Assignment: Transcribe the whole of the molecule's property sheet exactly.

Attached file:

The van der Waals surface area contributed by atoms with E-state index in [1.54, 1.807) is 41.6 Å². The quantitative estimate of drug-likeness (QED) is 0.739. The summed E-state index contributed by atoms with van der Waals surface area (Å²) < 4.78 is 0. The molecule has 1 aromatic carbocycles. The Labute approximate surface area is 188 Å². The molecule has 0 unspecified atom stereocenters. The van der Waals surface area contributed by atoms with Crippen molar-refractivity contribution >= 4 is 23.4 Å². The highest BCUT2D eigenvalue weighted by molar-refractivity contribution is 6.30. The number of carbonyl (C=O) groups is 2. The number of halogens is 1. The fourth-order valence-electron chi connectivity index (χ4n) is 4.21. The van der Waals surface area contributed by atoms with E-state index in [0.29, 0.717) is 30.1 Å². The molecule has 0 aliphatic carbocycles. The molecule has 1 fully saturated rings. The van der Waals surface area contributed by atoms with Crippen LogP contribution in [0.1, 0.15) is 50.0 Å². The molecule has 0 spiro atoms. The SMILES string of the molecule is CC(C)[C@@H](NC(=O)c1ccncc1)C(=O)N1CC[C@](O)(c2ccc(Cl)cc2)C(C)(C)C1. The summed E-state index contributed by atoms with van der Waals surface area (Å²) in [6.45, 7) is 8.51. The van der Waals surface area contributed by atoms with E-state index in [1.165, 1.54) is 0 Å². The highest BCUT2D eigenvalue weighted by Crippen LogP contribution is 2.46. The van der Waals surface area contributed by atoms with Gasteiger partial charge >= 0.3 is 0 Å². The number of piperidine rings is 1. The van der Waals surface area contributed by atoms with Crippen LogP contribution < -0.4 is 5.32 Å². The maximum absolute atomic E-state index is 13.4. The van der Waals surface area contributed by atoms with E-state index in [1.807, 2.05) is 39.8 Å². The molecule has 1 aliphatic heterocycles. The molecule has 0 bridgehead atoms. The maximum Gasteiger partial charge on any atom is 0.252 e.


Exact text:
The van der Waals surface area contributed by atoms with E-state index in [1.54, 1.807) is 41.6 Å². The quantitative estimate of drug-likeness (QED) is 0.739. The summed E-state index contributed by atoms with van der Waals surface area (Å²) < 4.78 is 0. The molecule has 1 aromatic carbocycles. The Labute approximate surface area is 188 Å². The molecule has 0 unspecified atom stereocenters. The van der Waals surface area contributed by atoms with Crippen molar-refractivity contribution >= 4 is 23.4 Å². The highest BCUT2D eigenvalue weighted by molar-refractivity contribution is 6.30. The number of carbonyl (C=O) groups is 2. The number of halogens is 1. The fourth-order valence-electron chi connectivity index (χ4n) is 4.21. The van der Waals surface area contributed by atoms with E-state index in [0.29, 0.717) is 30.1 Å². The molecule has 0 aliphatic carbocycles. The molecule has 1 fully saturated rings. The van der Waals surface area contributed by atoms with Crippen LogP contribution in [0.1, 0.15) is 50.0 Å². The molecule has 0 spiro atoms. The SMILES string of the molecule is CC(C)[C@@H](NC(=O)c1ccncc1)C(=O)N1CC[C@](O)(c2ccc(Cl)cc2)C(C)(C)C1. The summed E-state index contributed by atoms with van der Waals surface area (Å²) in [6.45, 7) is 8.51. The van der Waals surface area contributed by atoms with E-state index in [1.165, 1.54) is 0 Å². The highest BCUT2D eigenvalue weighted by Crippen LogP contribution is 2.46. The van der Waals surface area contributed by atoms with Gasteiger partial charge >= 0.3 is 0 Å². The number of piperidine rings is 1. The van der Waals surface area contributed by atoms with Crippen LogP contribution < -0.4 is 5.32 Å². The maximum absolute atomic E-state index is 13.4. The van der Waals surface area contributed by atoms with E-state index in [1.807, 2.05) is 39.8 Å². The molecule has 1 aliphatic heterocycles. The molecule has 0 bridgehead atoms. The maximum Gasteiger partial charge on any atom is 0.252 e.